The Personal Basis Profile (JSR 129) is a superset of the Foundation Profile, with three new features:

  • The Xlet application model, adapted from the Java TV APIs
  • A subset of the J2SE Abstract Windowing Toolkit (AWT) for building user interfaces based exclusively on lightweight components
  • Inter-Xlet communication (IXC), using a subset of the Remote Method Invocation (RMI) API

These features enable the creation of interactive applications with well-defined lifecycles.

Included Packages

To support its new features, PBP includes subsets of the following J2SE 1.3 packages in addition to those already in CDC/FP:

  • java.awt
  • java.awt.color
  • java.awt.event
  • java.awt.image
  • java.beans
  • java.rmi
  • java.rmi.registry

Note that PBP does not support RMI: The java.rmi and java.rmi.registry packages are included to support inter-Xlet communication, not full-fledged RMI. A PBP-based device can support RMI, but only if it implements the RMI Optional Package (RMIOP), a separate specification that can be included on any CDC-based device.

The Xlet Application Model

The traditional Java application model is quite simple: load a class, invoke its main() method, and wait until all non-background threads terminate or System.exit() is called. For many applications, this model allows too little control over the application's behavior. This is why MIDP defines a MIDlet application model that allows the device to start, stop, and pause applications in response to external events, and why browser-based applications - applets - use a different application model.

PBP defines its own application model, similar in many ways to the MIDlet model. The Xlet model has been borrowed from the Java TV API, where it's used to control application lifecycles in set-top boxes. The model's two key elements are the Xlet and XletContext interfaces, both found in the javax.microedition.xlet package. The application's main class implements the Xlet interface, which defines event methods for the system to invoke. The XletContext interface defines callback methods through which an application can obtain information about its operating environment. Here's a trivial Xlet:

// Example of a trivial Xlet

import javax.microedition.xlet.*;

public class TrivialXlet implements Xlet {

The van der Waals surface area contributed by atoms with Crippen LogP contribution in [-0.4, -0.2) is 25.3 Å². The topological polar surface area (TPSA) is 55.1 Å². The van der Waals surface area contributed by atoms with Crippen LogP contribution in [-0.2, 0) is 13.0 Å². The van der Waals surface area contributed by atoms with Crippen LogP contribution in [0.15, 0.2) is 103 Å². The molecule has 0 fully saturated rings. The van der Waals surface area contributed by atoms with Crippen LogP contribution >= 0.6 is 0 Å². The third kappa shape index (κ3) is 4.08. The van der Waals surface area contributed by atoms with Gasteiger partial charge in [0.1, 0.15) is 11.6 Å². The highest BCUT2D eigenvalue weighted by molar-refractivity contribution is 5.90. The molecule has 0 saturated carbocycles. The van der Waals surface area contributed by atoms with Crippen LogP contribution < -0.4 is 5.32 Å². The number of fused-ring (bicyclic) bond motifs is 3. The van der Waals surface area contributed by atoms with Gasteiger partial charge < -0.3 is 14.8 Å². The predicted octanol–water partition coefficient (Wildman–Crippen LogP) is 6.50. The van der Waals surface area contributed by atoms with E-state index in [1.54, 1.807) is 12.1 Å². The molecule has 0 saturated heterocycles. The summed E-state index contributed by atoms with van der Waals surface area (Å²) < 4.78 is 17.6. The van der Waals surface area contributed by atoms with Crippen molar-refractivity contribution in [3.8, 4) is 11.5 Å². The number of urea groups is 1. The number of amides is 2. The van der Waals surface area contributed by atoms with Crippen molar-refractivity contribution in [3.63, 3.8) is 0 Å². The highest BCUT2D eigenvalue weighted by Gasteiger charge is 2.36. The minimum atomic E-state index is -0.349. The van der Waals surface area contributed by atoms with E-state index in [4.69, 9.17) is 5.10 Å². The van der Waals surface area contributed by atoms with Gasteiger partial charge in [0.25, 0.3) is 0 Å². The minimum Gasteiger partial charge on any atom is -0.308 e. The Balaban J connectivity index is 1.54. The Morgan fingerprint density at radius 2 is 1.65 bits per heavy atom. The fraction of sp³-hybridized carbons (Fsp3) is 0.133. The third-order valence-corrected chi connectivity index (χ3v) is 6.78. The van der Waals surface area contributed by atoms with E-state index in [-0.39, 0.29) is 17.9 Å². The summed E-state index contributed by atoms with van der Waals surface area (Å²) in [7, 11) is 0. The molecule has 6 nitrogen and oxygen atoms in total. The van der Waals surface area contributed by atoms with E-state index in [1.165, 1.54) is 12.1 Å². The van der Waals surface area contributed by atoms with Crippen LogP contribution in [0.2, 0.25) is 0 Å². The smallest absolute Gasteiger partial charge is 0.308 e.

private XletContext context;

public TrivialXlet(){
}

public void destroyXlet( boolean unconditional )
throws XletStateChangeException {
}

public void initXlet( XletContext context )
throws XletStateChangeException {
this.context = context;
}

public void pauseXlet(){
}

public void startXlet() throws XletStateChangeException {
context.notifyDestroyed(); // immediately quit
}
}

More details on Xlets and PBP can be found in these articles:

Note that PBP supports the traditional application model as well as the Xlet model.

The AWT Subset

Unlike MIDP, PBP does not define an entirely new set of user-interface classes, but instead subsets the standard AWT classes. Developers experienced in writing interactive J2SE applications will find PBP (and, as you'll see, the Personal Profile), a much more familiar environment than MIDP.

The classes in PBP's AWT subset are those required to define and use lightweight user-interface components. Originally, AWT consisted of heavyweight components, where each component instance was really just a proxy for a UI component (called a peer component) native to the underlying operating system. An application built with heavyweight components looks and feels like any other application on that platform, but the Java runtime has limited control over user-interface behavior or appearance. Java 1.1 therefore introduced the concept of lightweight components, whose look and feel are entirely under the runtime's control. There are no peer components in the lightweight model, except for top-level windows, as each component draws itself directly in its parent's drawing area and responds only to the events delegated by the parent. Top-level windows are normally heavyweight components, however, because the runtime system needs a way to interact with the operating system.